All Photos by David D. Taylor
Petrified Forest National Park is an American national park in Navajo and Apache counties in northeastern Arizona. Named for its large deposits of petrified wood, the fee area of the park covers about 230 square miles (600 square kilometers), encompassing semi-desert shrub steppe as well as highly eroded and colorful badlands, according to our friends at Wikipedia.
Our roving travel photographer David D. Taylor spent some time in the Petrified Forest National Park and found the experience to be “exhilarating.”
Interesting facts about the Petrified Forest its being known for its fossils, especially fallen trees that lived in the Late Triassic Period, about 225 million years ago. The sediments containing the fossil logs are part of the widespread and colorful Chinle Formation, from which the Painted Desert gets its name.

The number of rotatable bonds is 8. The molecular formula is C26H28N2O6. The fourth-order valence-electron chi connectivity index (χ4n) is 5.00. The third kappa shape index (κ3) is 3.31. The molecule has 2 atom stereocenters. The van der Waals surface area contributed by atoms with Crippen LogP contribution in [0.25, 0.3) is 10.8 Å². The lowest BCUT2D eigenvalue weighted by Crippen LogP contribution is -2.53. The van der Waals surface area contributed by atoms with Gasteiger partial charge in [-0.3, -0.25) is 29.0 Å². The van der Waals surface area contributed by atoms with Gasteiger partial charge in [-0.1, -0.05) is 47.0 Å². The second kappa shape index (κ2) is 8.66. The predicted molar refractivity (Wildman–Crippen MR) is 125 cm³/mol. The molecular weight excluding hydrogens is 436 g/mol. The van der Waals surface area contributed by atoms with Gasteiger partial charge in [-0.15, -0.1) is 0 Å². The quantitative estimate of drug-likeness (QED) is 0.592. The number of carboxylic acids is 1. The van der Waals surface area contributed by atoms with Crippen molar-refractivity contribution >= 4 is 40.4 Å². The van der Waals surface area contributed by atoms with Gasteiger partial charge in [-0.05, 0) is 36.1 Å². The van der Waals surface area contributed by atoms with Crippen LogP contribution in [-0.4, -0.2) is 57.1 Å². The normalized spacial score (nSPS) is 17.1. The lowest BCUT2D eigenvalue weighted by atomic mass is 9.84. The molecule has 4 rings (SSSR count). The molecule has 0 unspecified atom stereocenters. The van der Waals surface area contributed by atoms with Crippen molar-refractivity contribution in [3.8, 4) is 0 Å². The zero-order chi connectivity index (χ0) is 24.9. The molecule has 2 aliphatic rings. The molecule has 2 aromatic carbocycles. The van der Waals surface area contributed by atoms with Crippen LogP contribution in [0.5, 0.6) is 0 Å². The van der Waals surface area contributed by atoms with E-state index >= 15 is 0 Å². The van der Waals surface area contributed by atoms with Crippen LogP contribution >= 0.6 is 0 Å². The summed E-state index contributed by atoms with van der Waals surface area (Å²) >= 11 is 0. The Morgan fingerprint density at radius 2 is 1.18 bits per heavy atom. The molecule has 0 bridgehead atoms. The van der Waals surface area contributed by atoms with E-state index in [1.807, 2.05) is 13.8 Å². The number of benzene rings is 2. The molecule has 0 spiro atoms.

According to the park’s website, humans have been living and working in the Painted Desert for the last 13,000 years. Petrified Forest National Park protects hundreds of significant archeological sites. The record of human occupation ranges from small single-room field houses to villages where hundreds of people lived. Phenomenal rock art sites are scattered throughout the park.
Averaging about 5,400 feet in elevation, the park has a dry windy climate with temperatures that vary from summer highs of about 100 °F to winter lows well below freezing, according to Wiki.
“It’s definitely a great experience,” Taylor said. “I loved it.”